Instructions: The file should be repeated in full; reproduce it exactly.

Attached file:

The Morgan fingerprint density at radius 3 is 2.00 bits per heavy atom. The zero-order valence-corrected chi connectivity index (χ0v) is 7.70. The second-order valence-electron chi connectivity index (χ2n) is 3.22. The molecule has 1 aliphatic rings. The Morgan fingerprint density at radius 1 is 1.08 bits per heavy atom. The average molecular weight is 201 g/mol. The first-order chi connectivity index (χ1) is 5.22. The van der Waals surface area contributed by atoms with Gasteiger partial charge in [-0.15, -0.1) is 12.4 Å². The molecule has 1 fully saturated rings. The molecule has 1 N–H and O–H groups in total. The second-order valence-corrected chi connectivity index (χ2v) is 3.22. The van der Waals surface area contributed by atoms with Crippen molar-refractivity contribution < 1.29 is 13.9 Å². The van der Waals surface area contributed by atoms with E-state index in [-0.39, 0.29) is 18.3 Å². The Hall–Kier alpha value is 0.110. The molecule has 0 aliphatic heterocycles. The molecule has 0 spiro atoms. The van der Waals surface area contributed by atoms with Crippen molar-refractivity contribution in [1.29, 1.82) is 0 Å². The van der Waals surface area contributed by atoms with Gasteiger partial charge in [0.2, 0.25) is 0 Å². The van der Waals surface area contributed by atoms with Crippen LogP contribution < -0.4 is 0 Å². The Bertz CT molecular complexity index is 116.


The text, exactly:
The Morgan fingerprint density at radius 3 is 2.00 bits per heavy atom. The zero-order valence-corrected chi connectivity index (χ0v) is 7.70. The second-order valence-electron chi connectivity index (χ2n) is 3.22. The molecule has 1 aliphatic rings. The Morgan fingerprint density at radius 1 is 1.08 bits per heavy atom. The average molecular weight is 201 g/mol. The first-order chi connectivity index (χ1) is 5.22. The van der Waals surface area contributed by atoms with Gasteiger partial charge in [-0.15, -0.1) is 12.4 Å². The molecule has 1 fully saturated rings. The molecule has 1 N–H and O–H groups in total. The second-order valence-corrected chi connectivity index (χ2v) is 3.22. The van der Waals surface area contributed by atoms with Crippen molar-refractivity contribution < 1.29 is 13.9 Å². The van der Waals surface area contributed by atoms with E-state index in [-0.39, 0.29) is 18.3 Å². The Hall–Kier alpha value is 0.110. The molecule has 0 aliphatic heterocycles. The molecule has 0 spiro atoms. The van der Waals surface area contributed by atoms with Crippen molar-refractivity contribution in [1.29, 1.82) is 0 Å². The van der Waals surface area contributed by atoms with Gasteiger partial charge in [0.2, 0.25) is 0 Å². The van der Waals surface area contributed by atoms with Crippen LogP contribution < -0.4 is 0 Å². The Bertz CT molecular complexity index is 116.